2013 Fantasy Baseball, Mixed-League Sleepers: Hitters
In most fantasy baseball leagues bench spots are limited, and usually reserved mostly for pitchers since they’re more easily interchangeable due to playing once every five days instead of everyday like most position players. So sometimes a fantasy owner won’t have more than two or three hitters on his or her bench. Cody Ross, Nick Markakis and Michael Cuddyer – late-round guys with little to no upside who most owners will fill their rosters out with – are always going to be available on the waiver wire. Chances are none of those guys will break out and hit 30 homers or be a key piece to your team. When rostering backup position players you want to aim for upside and position eligibility. The upcoming five players offer those and should be players you target in the later rounds of your drafts.
Chris Carter – One of the newest Astros will start the season as only first base-eligible, but he should be starting in left field for Houston on Opening Day thus gaining outfield eligibility very soon. In my 16-team league I was targeting Carter throughout the draft and was very glad to nab him in the 20th round at 307th overall – about 28 spots after where he’s going in drafts at Mock Draft Central. I called him “the cheapest 30 homers around” after I drafted him, and whether he’s at 279 or 307 he’s going to be a bargain. Carter hit 16 home runs last year in only 260 plate appearances, hitting a homer in only 5 percent of at-bats at Oakland’s pitcher-friendly stadium. On the road his slugging went up 99 points and his home-run rate nearly doubled to 9 percent. Houston’s Minute Maid Stadium has a left field and left-center field porch that are only 315 and 362 feet, respectively, from home plate compared to O.co Coliseum’s fences being 330 and 367 feet, respectively. Carter shouldn’t need more than 140 games to hit 30 home runs this year.
Matt Carpenter – The Cardinals released Ronny Cedeno a few days ago, all but assuring Carpenter the starting second base gig this season. He could easily qualify at third, first and outfield in your league already, so getting second base eligibility would just be icing on top of the cake. Carpenter doesn’t have the upside of Carter, but his 272 MDC average draft position is way too low for what Carp should bring this season. He played very well in his first full season, acquiring a 125 OPS+ with nice extra-base hit numbers. His walk, strikeout and BABIP rates were very close to his minor-league numbers so he should be able to put up similar stats in his sophomore campaign. He won’t hit over 20 homers, but his average, runs and RBIs should be good especially considering, at his cost, he’ll be just your starting corner infielder.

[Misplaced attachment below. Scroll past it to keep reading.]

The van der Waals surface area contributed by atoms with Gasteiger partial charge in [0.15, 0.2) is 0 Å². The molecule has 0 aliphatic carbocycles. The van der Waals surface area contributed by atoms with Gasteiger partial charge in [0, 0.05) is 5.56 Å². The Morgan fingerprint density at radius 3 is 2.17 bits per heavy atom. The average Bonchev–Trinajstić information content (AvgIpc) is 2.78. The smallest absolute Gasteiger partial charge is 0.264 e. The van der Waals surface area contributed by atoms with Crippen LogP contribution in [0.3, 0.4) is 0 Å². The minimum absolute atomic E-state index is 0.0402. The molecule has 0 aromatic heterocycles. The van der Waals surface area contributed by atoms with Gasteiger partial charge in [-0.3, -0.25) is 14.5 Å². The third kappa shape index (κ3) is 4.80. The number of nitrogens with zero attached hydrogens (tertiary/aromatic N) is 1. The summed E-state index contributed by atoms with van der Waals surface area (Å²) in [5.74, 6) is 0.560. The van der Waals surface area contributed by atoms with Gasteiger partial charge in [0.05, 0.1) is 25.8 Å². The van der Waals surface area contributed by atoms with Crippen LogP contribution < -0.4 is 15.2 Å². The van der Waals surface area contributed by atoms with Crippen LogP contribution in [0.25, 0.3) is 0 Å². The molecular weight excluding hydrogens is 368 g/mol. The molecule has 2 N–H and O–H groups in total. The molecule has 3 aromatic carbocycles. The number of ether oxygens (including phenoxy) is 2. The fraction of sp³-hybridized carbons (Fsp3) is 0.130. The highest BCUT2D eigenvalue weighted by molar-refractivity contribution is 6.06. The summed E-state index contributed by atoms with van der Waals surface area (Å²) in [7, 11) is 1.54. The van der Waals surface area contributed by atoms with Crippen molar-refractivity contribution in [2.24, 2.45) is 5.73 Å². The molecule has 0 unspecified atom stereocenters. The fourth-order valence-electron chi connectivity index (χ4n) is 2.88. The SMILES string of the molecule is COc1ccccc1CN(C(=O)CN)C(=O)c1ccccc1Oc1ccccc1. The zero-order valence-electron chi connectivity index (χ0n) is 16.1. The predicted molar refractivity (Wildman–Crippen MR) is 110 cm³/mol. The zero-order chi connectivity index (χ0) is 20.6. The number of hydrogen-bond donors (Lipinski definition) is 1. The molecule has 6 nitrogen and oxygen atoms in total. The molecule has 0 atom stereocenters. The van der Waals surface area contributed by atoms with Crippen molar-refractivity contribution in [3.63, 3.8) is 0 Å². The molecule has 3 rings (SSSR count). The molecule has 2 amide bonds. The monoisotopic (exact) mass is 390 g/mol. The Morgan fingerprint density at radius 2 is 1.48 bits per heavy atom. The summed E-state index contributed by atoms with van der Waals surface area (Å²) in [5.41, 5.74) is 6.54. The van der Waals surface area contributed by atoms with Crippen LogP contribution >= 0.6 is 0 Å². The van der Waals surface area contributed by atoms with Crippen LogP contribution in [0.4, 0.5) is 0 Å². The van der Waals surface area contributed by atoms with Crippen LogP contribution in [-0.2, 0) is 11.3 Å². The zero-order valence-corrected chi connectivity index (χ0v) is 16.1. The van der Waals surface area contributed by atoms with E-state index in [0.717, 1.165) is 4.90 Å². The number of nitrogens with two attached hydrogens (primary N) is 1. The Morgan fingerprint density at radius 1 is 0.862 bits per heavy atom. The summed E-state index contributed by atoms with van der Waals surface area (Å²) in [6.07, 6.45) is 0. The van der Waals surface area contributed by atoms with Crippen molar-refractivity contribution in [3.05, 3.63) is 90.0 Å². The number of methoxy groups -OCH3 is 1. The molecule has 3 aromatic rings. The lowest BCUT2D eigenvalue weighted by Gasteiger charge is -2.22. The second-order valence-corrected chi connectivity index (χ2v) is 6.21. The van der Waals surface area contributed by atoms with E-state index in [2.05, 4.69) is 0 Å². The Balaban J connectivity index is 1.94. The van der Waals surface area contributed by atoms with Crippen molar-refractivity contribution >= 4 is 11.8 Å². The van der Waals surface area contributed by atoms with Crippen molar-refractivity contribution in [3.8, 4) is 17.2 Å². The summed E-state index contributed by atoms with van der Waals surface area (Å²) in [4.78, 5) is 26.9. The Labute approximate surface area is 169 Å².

Cameron Maybin – The lone player on this list who’ll qualify at only one position, Maybin’s also the only guy whom I don’t have very many stats to backup why I believe you should roster him. At an ADP of 142, he’s a lot more expensive than the previous two players, but compared to the other outfielders being drafted around him he’s got some of the most upside out of those players. Maybin will be 26 soon after the season starts, so he could just be a late bloomer. Maybin’s second-half OPS was 139 points higher than his first half OPS, as he struck out less (17.7 percent, down from 21 percent) and had more luck on balls in play (.333 BABIP, up from .261). He’s always had a high BABIP, so that’s nothing out of the ordinary for him. Let’s hope he can improve on his second-half performance, but at the very least he’ll give you plenty of steals.
Jed Lowrie – Swapped for Carter in February, Lowrie only has shortstop eligibility right now. But he’s Oakland’s projected starter at third and could easily fill in for extended periods at first and second, too. Lowrie’s always hurt, but with a 337 ADP his injury concerns are little to worry about. Last year he hit 14 home runs in the first half with more than respectable walk and strikeout rates. His home run/fly ball rate was similar to years’ past, so as long as he’s healthy he should be able to repeat last year’s power numbers despite his move to Oakland.
Kyle Seager – Seager qualifies at second and third, and the 25-year-old quietly put up a solid sophomore season. He raised his walk rate and lowered his strikeout rate, and his final stat line of .259/.316/.423 doesn’t tell the whole story. Well, yes it does: Seager’s a good hitter on the road, but SafeCo Field’s dimensions hurt him just like they hurt every hitter. Seager hit .293/.324/.511 with 15 of his 20 homers on the road. He was also one of only three third basemen to hit 20 or more homers while stealing double-digit bases. Seager also hit much better on the road in his rookie season, so he should continue to put up solid numbers overall with the chance of even better numbers due to SafeCo’s fences coming in.